*Rafiq, who also owns a number of properties in Dubai, shares the same sentiment, drawing from his experience managing homes that have standalone AC systems and those connected to District Cooling. “In District Cooling, you have a fixed monthly usage,” he says. “My tenants staying there are heavy air conditioner users. He can use up to AED 1200 a month or AED 700-800 during the winter. If you ask me, a unit that is connected to District Cooling would give me a second thought, especially as a tenant because of the monthly fee. For some places, it can be AED 35 a month, even if I don’t use it It means there is no incentive to really save.”

Gopalakrishnan provides an FM perspective on challenges related to District Cooling. “As an FM provider, the challenges you may encounter with district cooling rather than stand-alone air conditioning systems can include lack of control over the system and building cooling, as it may be supplying a large community where the FM provider has limited scope,” he says. “If the district cooling plant is non-operational or experiencing outages, a larger area of service provision can be affected compared to localised air-conditioning solutions.”

Personal preferences

As a landlord and resident, Oliver says he would avoid investing or living in a unit connected to district cooling in favour of the Building AC/Chiller Free structure of buildings where the HOA has direct control over the infrastructure and upgrades can be voted when they make sense or built-in individual AC units for villas. “This has the benefit of better control of the infrastructure and transparency with the tenant to maintain a good relationship and not trick him into a system he might not have fully understood,” he says.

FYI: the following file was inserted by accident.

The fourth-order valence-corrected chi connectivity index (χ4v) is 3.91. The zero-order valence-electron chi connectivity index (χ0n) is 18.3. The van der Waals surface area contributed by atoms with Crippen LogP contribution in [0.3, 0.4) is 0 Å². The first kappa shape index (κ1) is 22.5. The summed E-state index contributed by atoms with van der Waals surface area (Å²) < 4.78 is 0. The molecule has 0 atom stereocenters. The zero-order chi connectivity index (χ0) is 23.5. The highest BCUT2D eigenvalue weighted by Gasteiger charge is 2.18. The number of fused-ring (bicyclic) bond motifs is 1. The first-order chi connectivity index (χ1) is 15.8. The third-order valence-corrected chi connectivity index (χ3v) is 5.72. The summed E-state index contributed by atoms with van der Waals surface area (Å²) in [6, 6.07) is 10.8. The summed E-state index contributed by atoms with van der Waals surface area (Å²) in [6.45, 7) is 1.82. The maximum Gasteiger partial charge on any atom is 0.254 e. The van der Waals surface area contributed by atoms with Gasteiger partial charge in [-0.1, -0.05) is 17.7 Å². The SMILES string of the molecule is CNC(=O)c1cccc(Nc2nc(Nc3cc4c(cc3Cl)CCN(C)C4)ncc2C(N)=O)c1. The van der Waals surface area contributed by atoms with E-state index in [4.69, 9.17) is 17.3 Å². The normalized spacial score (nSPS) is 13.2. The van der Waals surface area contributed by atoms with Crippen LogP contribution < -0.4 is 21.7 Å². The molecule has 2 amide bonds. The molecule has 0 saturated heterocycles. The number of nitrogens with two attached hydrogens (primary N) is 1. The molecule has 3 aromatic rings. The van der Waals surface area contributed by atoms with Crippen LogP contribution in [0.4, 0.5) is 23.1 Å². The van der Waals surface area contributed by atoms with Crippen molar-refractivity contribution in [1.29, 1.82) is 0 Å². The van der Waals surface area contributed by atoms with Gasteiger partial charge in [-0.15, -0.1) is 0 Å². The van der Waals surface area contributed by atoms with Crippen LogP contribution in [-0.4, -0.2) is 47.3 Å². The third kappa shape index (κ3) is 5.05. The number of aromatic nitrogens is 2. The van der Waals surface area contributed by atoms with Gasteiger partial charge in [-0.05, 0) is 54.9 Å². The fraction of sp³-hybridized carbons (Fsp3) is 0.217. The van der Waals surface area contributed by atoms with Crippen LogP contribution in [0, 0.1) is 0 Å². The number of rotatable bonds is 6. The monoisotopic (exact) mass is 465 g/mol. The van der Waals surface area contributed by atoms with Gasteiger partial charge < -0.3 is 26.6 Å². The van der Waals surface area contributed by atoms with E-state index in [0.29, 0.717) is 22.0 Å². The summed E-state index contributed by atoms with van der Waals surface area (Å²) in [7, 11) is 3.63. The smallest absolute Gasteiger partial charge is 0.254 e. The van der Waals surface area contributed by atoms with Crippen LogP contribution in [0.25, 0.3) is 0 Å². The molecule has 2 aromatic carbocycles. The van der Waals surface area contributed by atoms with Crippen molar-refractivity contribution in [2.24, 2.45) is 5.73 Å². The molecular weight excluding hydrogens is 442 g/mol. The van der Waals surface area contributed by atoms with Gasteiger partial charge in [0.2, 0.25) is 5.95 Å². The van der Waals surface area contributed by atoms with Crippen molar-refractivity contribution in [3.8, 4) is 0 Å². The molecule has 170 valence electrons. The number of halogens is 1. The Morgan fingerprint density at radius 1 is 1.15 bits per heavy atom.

For Harry, he says it’s about knowing what to look for. “Definitely look at whether a building includes district cooling as part of its amenities, but more importantly, look at how the provider charges for consumption,” he says. “In previous apartments, it used to be charged according to the entire building’s usage, whereas in my current apartment, it’s based on individual consumption. The latter has proved far more economical and allowed me to control my usage more carefully and sustainably.”

Olivier adds that District Cooling has a relatively limited impact on the equation, as it enables the cost of AC to be offloaded to the tenant and reduces the unit cost perception in the eyes of potential uninformed tenants. “However, with the horror stories of subscriptions skyrocketing, bad service, and opacity on billing, it is a matter of time before units linked to district cooling will transact at a discount unless a proper regulation framework gets in place, which is unlikely due to the ownership structure of the operators,” he says.

Publication Date: 
Friday, 26 January 2024